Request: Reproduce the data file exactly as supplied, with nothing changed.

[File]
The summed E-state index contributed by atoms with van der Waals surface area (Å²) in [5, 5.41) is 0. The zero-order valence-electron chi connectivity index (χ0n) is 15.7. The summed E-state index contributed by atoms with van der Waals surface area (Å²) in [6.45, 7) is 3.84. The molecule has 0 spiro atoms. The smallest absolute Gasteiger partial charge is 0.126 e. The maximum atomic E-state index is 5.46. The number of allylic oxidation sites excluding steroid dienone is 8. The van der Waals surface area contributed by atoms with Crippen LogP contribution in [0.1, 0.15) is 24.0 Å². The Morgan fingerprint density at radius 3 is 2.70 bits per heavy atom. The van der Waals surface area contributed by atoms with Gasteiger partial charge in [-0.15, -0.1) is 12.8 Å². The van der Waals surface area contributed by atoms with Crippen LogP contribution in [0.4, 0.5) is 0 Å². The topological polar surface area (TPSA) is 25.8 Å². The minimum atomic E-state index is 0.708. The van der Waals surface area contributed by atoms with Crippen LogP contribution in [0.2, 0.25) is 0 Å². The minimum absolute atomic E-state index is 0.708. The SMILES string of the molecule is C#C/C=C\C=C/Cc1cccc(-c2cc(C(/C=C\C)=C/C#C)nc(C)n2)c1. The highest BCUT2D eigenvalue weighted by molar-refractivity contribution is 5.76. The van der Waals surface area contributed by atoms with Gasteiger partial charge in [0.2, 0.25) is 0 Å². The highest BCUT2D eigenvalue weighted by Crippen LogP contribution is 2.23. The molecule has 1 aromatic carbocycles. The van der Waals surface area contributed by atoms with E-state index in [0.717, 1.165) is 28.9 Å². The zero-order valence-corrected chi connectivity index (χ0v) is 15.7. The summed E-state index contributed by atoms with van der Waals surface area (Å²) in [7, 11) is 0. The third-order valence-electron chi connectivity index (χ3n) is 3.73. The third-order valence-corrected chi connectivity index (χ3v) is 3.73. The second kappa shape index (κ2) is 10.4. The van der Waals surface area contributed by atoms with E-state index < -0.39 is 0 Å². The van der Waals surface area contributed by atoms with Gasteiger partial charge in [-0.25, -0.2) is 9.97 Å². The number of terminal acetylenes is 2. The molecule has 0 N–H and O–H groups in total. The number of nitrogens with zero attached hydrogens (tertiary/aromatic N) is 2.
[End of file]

The summed E-state index contributed by atoms with van der Waals surface area (Å²) in [5, 5.41) is 0. The zero-order valence-electron chi connectivity index (χ0n) is 15.7. The summed E-state index contributed by atoms with van der Waals surface area (Å²) in [6.45, 7) is 3.84. The molecule has 0 spiro atoms. The smallest absolute Gasteiger partial charge is 0.126 e. The maximum atomic E-state index is 5.46. The number of allylic oxidation sites excluding steroid dienone is 8. The van der Waals surface area contributed by atoms with Crippen LogP contribution in [0.1, 0.15) is 24.0 Å². The Morgan fingerprint density at radius 3 is 2.70 bits per heavy atom. The van der Waals surface area contributed by atoms with Gasteiger partial charge in [-0.15, -0.1) is 12.8 Å². The van der Waals surface area contributed by atoms with Crippen LogP contribution in [0.4, 0.5) is 0 Å². The topological polar surface area (TPSA) is 25.8 Å². The minimum atomic E-state index is 0.708. The van der Waals surface area contributed by atoms with Crippen LogP contribution in [0.2, 0.25) is 0 Å². The minimum absolute atomic E-state index is 0.708. The SMILES string of the molecule is C#C/C=C\C=C/Cc1cccc(-c2cc(C(/C=C\C)=C/C#C)nc(C)n2)c1. The highest BCUT2D eigenvalue weighted by molar-refractivity contribution is 5.76. The van der Waals surface area contributed by atoms with Gasteiger partial charge in [0.2, 0.25) is 0 Å². The highest BCUT2D eigenvalue weighted by Crippen LogP contribution is 2.23. The molecule has 1 aromatic carbocycles. The van der Waals surface area contributed by atoms with E-state index in [0.717, 1.165) is 28.9 Å². The zero-order valence-corrected chi connectivity index (χ0v) is 15.7. The summed E-state index contributed by atoms with van der Waals surface area (Å²) in [7, 11) is 0. The third-order valence-electron chi connectivity index (χ3n) is 3.73. The third-order valence-corrected chi connectivity index (χ3v) is 3.73. The second kappa shape index (κ2) is 10.4. The van der Waals surface area contributed by atoms with E-state index < -0.39 is 0 Å². The van der Waals surface area contributed by atoms with Gasteiger partial charge in [-0.25, -0.2) is 9.97 Å². The number of terminal acetylenes is 2. The molecule has 0 N–H and O–H groups in total. The number of nitrogens with zero attached hydrogens (tertiary/aromatic N) is 2.